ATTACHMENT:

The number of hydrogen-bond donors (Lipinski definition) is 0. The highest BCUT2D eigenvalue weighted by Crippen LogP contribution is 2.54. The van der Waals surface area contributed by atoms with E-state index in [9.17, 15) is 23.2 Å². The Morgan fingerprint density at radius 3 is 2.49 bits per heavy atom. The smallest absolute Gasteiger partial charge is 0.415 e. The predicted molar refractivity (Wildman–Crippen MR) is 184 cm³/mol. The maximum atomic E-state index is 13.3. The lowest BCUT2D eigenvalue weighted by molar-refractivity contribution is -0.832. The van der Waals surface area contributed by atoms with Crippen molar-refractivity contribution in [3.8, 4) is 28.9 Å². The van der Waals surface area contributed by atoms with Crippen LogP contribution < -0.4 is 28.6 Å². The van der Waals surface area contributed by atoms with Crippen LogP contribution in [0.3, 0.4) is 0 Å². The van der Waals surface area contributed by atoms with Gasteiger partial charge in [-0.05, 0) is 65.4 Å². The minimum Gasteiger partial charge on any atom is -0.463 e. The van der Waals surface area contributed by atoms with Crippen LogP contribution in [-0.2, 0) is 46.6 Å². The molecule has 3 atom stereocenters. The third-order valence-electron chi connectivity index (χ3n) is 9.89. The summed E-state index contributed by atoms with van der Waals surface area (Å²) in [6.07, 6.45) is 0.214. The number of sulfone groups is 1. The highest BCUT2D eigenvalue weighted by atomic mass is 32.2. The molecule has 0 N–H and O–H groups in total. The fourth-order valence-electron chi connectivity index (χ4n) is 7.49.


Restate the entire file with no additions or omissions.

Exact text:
The number of hydrogen-bond donors (Lipinski definition) is 0. The highest BCUT2D eigenvalue weighted by Crippen LogP contribution is 2.54. The van der Waals surface area contributed by atoms with E-state index in [9.17, 15) is 23.2 Å². The Morgan fingerprint density at radius 3 is 2.49 bits per heavy atom. The smallest absolute Gasteiger partial charge is 0.415 e. The predicted molar refractivity (Wildman–Crippen MR) is 184 cm³/mol. The maximum atomic E-state index is 13.3. The lowest BCUT2D eigenvalue weighted by molar-refractivity contribution is -0.832. The van der Waals surface area contributed by atoms with Crippen molar-refractivity contribution in [3.8, 4) is 28.9 Å². The van der Waals surface area contributed by atoms with Crippen LogP contribution < -0.4 is 28.6 Å². The van der Waals surface area contributed by atoms with Crippen LogP contribution in [0.3, 0.4) is 0 Å². The van der Waals surface area contributed by atoms with Gasteiger partial charge in [-0.05, 0) is 65.4 Å². The minimum Gasteiger partial charge on any atom is -0.463 e. The van der Waals surface area contributed by atoms with Crippen LogP contribution in [-0.2, 0) is 46.6 Å². The molecule has 3 atom stereocenters. The third-order valence-electron chi connectivity index (χ3n) is 9.89. The summed E-state index contributed by atoms with van der Waals surface area (Å²) in [6.07, 6.45) is 0.214. The number of sulfone groups is 1. The highest BCUT2D eigenvalue weighted by atomic mass is 32.2. The molecule has 0 N–H and O–H groups in total. The fourth-order valence-electron chi connectivity index (χ4n) is 7.49.